A fun, quick read. Felt a little bit like a second book in a series, like we're missing the story of what happened when Rachel first came to the area and met Jeremy, before she fled on vacation to Mexico.
I think Hound was a stronger book overall. This one seemed a little less focused, with a less of a cohesive theme. Henry buys a book from his acquaintance Eddy Perry, a sometimes bookhound, sometimes druggie, who is then murdered, possibly for the money Henry just paid him. Among Eddy'd possessions, Henry finds the manuscript for his finished novel, which he then decides to try to get published. He has to track down the woman to whom it's dedicated, but the tracking happens entirely offstage, and this plotline is ignored for a good chunk of the book. Meanwhile, Henry is forced to confront his relationships with the various women in his life, as they all make demands upon him. Like and good fictional hero, Henry pulls out solutions to all their problems, more or less, almost accidentally, while Albert again fills the wise / wise-cracking friend role.
This is a new graphic-biography of Richard Feynman, written by the always-great Jim Ottaviani, and drawn by Leland Myrick. Because I've read Feynman and Feynman bios in the past, the broad strokes were familiar to me, but I learned new info, too. It's a mostly-chronological (but sometimes thematic) overview of his life and achievements from childhood on, including highlights from several of his lectures. I understand Feynman diagrams much better now than I did before!
I can't say it's not a mystery, because there is a murder, and our main character, bookhound Henry Sullivan, does figure out who committed it. But that's not what the book is about, and it doesn't read like I expect a mystery to read. This is a book about love and loss, parents and children, past and present. The most intriguing mystery is not who killed the murdered woman, but the story of the woman whose letters Henry finds early on, someone who was a traveler and a letter writer, and somehow connected to the Arts and Crafts movement.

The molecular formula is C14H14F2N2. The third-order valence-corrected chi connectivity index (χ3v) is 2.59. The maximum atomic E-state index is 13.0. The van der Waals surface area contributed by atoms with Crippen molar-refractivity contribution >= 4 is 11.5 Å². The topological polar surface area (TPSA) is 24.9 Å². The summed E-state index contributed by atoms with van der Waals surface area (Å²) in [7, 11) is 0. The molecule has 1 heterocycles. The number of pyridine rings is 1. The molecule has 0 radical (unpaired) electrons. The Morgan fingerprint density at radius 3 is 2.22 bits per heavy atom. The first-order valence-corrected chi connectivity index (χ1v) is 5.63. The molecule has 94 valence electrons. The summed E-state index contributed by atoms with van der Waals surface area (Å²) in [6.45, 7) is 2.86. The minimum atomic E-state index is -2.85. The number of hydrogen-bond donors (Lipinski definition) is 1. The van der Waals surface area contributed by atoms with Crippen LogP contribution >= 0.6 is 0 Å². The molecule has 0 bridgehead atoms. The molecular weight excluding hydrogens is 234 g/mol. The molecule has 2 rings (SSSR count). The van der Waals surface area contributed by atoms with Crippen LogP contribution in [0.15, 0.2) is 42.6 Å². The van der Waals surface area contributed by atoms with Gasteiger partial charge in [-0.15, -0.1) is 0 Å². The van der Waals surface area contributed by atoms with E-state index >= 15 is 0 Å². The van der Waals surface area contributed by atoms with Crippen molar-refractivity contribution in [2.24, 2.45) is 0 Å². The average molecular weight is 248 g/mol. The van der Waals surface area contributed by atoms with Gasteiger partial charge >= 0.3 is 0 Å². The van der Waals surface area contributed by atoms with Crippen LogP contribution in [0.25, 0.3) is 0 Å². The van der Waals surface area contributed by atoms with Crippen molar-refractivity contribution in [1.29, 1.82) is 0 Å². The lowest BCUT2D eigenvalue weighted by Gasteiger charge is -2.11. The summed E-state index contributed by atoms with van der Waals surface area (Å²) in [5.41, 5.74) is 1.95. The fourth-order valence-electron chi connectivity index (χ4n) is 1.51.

I've read about half this book so far. It seems more targeted at people with families, particularly women, that at single people like myself. Nonetheless, it has some potentially useful tools and information, and I hope to find more of the same in the second half. It's very readable and engaging.
I have not had timeyet to read this book cover to cover. I have, however, flipped through, reading bits and pieces of several of the profiles, and based on my sampling, I think this is the book I have been looking for since my own diagnosis in 2006. It's hard to explain to people -- including myself, and especially my family -- just what a diagnosis of MS means, because it means so many different things to different people. By profiling so many different people, with varying approaches to life, and varying ability levels, this book presents a broader picture than most of the ones I have previously seen.I anticipate expanding this review once I"ve read the book more thoroughly.